Hannan and Oakeley conducted the appeal on a pro bono basis.
The key points to emerge from the appeal are as follows:
- The case is primarily concerned with the construction and application of section 147 (e) of the Children and Community Services Act 2004 (WA) (CCS Act), which provides that, in addition to inter alia the child and the child's parents, a "party to the proceedings" includes "any other person considered by the [Children's] Court to have a direct and significant interest in the wellbeing of the child".
- The child's foster mother had filed an application in the Children's Court, under section 147 (e) of the CCS Act, for joinder as a party to an existing proceeding so as to be heard on an application by the Department to extend a protection order. A magistrate of the Children's Court refused that application. The magistrate took the view that the foster mother was a "paid agent of the Department to provide a service" and so could not come within section 147 (e) of the CCS Act. On appeal, the Supreme Court held that such an approach demonstrated an error of law - essentially taking into consideration an irrelevant consideration.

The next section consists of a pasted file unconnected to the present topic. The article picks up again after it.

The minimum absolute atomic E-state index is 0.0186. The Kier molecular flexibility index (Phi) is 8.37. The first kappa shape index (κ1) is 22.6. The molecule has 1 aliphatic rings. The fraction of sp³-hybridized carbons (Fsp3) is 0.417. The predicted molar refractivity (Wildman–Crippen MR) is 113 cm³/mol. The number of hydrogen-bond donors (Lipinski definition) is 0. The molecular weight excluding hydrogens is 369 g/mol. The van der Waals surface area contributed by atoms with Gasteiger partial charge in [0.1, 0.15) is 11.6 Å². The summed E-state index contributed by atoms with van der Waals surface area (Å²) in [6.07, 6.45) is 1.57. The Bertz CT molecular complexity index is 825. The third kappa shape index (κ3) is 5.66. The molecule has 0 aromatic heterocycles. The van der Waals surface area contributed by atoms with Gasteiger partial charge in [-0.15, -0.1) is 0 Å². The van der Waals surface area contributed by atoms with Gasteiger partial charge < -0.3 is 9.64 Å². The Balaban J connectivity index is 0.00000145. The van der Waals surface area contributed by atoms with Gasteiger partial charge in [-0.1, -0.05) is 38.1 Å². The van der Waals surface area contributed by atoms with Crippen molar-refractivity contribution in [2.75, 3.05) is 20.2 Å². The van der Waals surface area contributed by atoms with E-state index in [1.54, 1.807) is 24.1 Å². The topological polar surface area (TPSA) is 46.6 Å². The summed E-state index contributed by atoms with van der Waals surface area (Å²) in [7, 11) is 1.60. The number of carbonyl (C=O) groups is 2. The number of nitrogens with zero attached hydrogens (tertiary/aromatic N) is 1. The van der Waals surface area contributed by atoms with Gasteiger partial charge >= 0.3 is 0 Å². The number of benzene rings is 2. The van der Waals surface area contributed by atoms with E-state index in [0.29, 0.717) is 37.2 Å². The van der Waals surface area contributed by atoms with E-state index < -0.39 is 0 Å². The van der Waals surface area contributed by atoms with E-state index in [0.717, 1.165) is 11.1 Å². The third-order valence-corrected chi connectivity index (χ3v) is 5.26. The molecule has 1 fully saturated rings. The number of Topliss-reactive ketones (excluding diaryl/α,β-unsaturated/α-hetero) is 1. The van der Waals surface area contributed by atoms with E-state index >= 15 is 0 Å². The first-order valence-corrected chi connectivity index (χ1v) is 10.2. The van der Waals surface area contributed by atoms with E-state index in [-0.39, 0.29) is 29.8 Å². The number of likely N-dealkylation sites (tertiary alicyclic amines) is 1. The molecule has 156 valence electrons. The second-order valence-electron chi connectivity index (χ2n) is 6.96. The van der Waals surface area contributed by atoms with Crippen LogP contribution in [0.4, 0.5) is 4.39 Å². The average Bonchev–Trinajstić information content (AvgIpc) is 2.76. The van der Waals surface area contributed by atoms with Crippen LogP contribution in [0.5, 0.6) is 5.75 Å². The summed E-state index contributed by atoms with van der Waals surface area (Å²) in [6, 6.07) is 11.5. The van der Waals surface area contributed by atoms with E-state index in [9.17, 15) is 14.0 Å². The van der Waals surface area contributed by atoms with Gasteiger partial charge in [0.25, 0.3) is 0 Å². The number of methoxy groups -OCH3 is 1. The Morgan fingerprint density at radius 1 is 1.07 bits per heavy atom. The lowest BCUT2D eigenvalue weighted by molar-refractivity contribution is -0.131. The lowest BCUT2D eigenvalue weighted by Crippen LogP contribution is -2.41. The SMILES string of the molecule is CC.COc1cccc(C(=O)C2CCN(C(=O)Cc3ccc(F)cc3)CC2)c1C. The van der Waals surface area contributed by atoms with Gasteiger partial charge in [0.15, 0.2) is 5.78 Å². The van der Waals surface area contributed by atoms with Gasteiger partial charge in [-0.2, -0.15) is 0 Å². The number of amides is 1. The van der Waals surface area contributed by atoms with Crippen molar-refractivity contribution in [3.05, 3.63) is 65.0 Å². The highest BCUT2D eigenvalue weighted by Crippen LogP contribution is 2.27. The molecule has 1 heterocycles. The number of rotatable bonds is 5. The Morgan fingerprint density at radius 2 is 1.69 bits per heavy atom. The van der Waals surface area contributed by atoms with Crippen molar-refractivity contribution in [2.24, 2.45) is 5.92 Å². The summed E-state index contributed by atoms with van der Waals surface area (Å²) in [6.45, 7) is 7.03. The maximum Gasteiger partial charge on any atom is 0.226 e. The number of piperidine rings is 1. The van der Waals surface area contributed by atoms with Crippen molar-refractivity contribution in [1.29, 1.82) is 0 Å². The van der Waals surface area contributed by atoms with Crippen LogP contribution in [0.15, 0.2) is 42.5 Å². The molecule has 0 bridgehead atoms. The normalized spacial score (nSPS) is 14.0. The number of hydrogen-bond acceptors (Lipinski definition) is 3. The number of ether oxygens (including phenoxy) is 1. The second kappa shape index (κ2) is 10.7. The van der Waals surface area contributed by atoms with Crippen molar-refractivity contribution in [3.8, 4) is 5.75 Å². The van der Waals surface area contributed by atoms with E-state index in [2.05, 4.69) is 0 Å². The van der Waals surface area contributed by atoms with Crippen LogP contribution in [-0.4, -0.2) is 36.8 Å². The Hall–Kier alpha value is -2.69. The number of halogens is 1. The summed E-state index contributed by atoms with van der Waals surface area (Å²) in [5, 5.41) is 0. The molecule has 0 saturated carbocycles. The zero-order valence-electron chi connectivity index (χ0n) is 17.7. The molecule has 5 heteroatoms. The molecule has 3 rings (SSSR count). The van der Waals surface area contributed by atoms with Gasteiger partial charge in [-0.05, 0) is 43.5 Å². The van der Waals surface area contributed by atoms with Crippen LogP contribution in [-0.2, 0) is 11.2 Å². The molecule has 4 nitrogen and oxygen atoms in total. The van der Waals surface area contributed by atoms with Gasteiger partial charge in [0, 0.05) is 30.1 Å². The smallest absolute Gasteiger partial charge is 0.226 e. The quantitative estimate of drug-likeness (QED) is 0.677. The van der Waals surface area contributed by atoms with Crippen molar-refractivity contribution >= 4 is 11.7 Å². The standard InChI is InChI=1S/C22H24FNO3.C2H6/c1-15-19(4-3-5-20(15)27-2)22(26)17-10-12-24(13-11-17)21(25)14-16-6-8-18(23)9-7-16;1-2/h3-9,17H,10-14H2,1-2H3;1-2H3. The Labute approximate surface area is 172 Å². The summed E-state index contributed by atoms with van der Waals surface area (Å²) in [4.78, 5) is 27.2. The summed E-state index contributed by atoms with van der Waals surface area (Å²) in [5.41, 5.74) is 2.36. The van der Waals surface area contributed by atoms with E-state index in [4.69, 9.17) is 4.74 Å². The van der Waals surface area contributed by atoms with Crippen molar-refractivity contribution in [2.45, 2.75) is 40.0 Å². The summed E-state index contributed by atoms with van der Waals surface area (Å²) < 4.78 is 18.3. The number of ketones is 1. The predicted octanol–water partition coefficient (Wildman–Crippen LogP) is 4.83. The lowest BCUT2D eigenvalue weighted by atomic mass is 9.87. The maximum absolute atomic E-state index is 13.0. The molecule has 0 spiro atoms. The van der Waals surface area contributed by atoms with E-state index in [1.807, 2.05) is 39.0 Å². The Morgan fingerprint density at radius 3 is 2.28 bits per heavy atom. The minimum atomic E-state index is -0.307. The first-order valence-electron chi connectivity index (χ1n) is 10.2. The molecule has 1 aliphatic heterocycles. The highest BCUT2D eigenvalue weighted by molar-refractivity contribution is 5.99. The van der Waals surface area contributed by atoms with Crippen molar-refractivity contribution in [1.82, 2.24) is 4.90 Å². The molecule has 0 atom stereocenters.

- The magistrate was critical of the foster mother for having developed an attachment to the child. The Supreme Court noted that the formation of such attachments was a matter of human nature. The Supreme Court concluded that the magistrate's approach demonstrated the taking into account of an irrelevant consideration and thereby an error of law.
- In the result, the Supreme Court set aside the magistrate's refusal of the joinder application, substituted an order that the foster mother be joined as a party to the proceeding, set aside the extension of the protection order, and directed that the application to extend the protection order be remitted to the Children's Court for hearing by another magistrate.